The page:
NASSAU, BAHAMAS — The Bahamas Commercial Fishers Alliance (BCFA) yesterday reiterated its support for legislation barring foreign nationals from working on Bahamian-owned boats, telling Eyewitness News that opposition to the proposed law “was to be expected”.
Adrian LaRoda, BCFA president, told Eyewitness News, “Quite honestly the opposition to it was something to be expected because it is going to have a direct impact on the businesses of some persons. They need to make their case. As it stands now, we support the legislation. We will just have to see how it goes. We have made significant contribution to that legislation.”
The Coalition For Responsible Fishing (CFRF), which represents major fisheries wholesalers, processors and exporters, has warned that proposed changes to fisheries and immigration laws preventing foreigners working on locally-owned boats will result in increased unemployment and the failure of local fisheries businesses.
The legislation at the center of the rift is the Fisheries Bill, 2020, which would repeal the current Fisheries Resources (Jurisdiction and Conservation) Act, 1977.
The legislation, which has been tabled in Parliament, seeks to prevent individuals who are not citizens of The Bahamas from engaging in commercial fishing.
“No person shall engage in fishing, or be employed on a commercial fishing vessel for fishing other than sportsfishing in the fisheries waters; and use or be employed on a commercial fishing vessel licensed under this act for fishing other than charter sportsfishing, unless that person is a citizen of The Bahamas,” the bill states.
The legislation also states that no operator of a commercial fishing vessel shall allow a person who is not a citizen of The Bahamas to engage in fishing in Bahamian waters or use a vessel other than for charter sportsfishing.
Commercial fishing operators are also prohibited from employing non-Bahamians onboard their vessels.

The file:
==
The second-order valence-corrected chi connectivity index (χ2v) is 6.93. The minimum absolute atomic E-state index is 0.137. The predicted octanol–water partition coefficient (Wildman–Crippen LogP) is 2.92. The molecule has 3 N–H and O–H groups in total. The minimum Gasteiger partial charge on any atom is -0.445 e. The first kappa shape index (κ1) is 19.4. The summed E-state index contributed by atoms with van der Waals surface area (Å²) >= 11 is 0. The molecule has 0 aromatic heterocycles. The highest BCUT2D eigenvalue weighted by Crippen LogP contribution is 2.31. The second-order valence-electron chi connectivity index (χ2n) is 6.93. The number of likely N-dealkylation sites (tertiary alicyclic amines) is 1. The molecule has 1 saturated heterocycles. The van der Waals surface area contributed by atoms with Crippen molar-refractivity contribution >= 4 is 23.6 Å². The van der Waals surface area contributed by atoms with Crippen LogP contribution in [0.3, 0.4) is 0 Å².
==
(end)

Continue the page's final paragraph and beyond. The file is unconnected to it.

A person who contravenes this section is liable on conviction to a fine not exceeding $250,000 or imprisonment for a term not exceeding four years or both.
An Immigration (Amendment) Bill, 2020, also seeks to ensure that work permits are not granted for commercial fishing.
The amended section states: “The right to engage in gainful occupation or gainful employment granted by any permit issued under this act does not include a right to engage in commercial fishing; and shall be in every case, subject to the Fisheries Act or any other law to the contrary.”
LaRoda said, “We have made a significant contribution to that legislation. This is not the first time we have heard from foreign nationals in The Bahamas who work in the fisheries sector. What is a concern to me is the cry is oftentimes from the same people. My position today is the same today as it was 15 years ago.
“If you have been in The Bahamas for 15 years raising a family and you know what the regulations are, why haven’t you tried to get yourself regularized and apply for citizenship…? The fact that you may not have suggests that you do not consider this your home. So, why should we make accommodations for you? For those of us who have to stay and live here, shouldn’t we protect our interests? There have been a few who have applied and were granted citizenship…but there is a good number who have been here as long as 30 years and have never bothered to regularize themselves.”